We All Replace Our Routers Frequently, Right?
There are four small/medium business routers which were made by Cisco, as recently as five years ago, which have a flaw in their password validation algorithm. If leveraged, an attacker can use it to access the device’s IPSec VPN without needing any of that pesky authentication most people expect is required to do so. Indeed it gives full administrative access to the that portion of the router, and once they have control of the VPN then they can wreak all sorts of havoc.
Cisco will not be patching this.
Their reasoning is that the kit is old, the most recent reaching EOL this year and so Cisco feels justified in no longer supporting the four effected routers, even though some continued to be sold after their official EOL. Those four models are the RV110W Wireless-N VPN Firewall, RV130 VPN Router, RV130W Wireless-N Multifunction VPN Router, and RV215W Wireless-N VPN Router.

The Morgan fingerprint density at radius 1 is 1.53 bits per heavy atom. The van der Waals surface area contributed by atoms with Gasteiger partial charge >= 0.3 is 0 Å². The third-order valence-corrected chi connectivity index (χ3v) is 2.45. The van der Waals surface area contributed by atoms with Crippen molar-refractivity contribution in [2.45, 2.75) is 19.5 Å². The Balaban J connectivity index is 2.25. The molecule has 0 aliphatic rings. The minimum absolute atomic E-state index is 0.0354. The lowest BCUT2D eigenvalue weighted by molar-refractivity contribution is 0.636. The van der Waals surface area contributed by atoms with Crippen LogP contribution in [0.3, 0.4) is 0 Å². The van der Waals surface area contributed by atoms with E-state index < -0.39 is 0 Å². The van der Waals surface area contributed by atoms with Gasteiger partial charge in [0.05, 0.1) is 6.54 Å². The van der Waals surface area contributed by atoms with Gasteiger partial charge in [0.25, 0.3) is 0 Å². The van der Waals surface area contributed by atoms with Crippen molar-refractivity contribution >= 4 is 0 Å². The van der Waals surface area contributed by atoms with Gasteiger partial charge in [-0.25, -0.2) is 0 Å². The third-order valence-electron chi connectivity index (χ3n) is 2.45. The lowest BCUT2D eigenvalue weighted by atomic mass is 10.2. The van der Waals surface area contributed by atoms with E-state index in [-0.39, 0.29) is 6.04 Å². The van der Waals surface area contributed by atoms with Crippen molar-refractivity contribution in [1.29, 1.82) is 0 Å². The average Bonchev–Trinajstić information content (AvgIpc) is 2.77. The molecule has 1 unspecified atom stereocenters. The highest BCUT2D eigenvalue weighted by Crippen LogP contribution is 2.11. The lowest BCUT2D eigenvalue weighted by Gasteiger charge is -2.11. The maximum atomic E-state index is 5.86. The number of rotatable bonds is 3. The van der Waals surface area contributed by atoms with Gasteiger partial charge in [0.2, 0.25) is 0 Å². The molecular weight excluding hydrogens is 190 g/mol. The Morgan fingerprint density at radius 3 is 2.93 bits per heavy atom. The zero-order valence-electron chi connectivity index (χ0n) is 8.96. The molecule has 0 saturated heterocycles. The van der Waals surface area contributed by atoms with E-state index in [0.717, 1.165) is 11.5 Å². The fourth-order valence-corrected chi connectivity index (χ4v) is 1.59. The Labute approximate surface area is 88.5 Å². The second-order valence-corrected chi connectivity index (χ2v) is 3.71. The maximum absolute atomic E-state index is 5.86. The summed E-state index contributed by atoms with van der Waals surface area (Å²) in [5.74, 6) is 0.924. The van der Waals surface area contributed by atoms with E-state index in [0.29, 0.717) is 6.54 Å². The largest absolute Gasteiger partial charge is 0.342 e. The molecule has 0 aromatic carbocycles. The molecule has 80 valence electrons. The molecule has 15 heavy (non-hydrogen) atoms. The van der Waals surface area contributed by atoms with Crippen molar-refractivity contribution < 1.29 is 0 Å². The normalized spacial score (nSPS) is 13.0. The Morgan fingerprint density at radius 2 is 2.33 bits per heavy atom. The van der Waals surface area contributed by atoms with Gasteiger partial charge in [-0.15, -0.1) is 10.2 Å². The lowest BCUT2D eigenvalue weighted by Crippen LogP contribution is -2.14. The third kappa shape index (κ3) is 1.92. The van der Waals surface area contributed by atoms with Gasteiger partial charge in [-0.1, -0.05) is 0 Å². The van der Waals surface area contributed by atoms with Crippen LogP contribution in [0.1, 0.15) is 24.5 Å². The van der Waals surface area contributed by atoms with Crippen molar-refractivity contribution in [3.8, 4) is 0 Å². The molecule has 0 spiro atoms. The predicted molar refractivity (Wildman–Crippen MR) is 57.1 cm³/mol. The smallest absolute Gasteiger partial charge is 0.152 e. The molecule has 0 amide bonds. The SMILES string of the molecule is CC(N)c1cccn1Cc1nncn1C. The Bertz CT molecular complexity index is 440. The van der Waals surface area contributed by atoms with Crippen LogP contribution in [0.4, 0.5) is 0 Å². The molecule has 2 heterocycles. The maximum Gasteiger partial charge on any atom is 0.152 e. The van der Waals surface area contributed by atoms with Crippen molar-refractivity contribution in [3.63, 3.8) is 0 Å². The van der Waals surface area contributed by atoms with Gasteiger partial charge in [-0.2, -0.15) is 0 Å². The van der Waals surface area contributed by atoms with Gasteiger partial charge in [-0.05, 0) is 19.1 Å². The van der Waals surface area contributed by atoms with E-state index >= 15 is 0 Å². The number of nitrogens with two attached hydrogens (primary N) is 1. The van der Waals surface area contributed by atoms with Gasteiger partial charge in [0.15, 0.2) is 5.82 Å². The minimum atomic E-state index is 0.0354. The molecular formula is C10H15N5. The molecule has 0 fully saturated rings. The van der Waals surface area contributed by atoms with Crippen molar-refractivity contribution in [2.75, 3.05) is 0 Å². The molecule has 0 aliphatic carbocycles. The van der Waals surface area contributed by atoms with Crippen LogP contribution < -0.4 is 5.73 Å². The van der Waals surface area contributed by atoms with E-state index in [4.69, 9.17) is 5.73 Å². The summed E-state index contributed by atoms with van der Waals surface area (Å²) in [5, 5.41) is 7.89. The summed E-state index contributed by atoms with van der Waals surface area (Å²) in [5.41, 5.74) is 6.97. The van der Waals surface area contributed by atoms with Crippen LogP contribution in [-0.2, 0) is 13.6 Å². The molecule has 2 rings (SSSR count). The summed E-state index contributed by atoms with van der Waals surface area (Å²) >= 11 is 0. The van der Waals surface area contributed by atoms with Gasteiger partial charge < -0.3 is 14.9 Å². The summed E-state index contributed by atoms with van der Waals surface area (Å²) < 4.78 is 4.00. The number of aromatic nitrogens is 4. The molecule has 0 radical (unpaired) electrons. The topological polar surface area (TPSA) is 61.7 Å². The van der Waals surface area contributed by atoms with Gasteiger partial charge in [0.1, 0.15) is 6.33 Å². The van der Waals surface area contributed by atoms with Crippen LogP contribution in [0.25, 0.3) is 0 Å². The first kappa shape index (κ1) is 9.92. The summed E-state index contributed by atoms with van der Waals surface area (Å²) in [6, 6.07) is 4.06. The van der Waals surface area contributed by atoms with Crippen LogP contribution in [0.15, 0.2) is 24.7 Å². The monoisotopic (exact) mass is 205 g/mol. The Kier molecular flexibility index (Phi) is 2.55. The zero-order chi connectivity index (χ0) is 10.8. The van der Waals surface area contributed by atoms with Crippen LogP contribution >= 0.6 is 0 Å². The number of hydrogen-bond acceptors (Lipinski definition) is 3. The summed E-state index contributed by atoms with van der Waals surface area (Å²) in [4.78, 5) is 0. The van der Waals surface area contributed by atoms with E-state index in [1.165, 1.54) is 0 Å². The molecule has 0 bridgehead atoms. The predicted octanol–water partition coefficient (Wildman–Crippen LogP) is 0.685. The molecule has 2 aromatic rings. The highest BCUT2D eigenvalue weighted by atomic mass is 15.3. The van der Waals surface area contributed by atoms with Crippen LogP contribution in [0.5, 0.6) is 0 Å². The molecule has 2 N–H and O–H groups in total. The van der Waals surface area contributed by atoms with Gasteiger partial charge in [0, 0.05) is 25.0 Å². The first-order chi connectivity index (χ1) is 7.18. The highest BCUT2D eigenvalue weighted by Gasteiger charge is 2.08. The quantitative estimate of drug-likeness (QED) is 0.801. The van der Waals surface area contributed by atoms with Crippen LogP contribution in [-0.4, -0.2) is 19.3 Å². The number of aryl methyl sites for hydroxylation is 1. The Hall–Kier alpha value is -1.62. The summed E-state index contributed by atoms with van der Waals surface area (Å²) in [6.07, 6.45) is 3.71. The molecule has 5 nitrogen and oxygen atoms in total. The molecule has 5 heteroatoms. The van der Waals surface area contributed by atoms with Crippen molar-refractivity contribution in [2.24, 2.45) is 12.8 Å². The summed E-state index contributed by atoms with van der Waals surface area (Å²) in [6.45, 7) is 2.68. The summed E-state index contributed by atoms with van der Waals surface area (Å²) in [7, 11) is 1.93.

There is a small problem in is that the majority of medium and small businesses, not to mention your ISP, do not upgrade their routers on any sort of schedule apart from replacing broken ones. How old is the one your ISP provided, and when is the last time you upgraded any routers you might have in addition to it? This sort of planned obsolescence is bad enough in a smart lightbulb, but for the hardware VPN you depend upon to provide security to be treated the same by it’s manufacturer is rather worrying.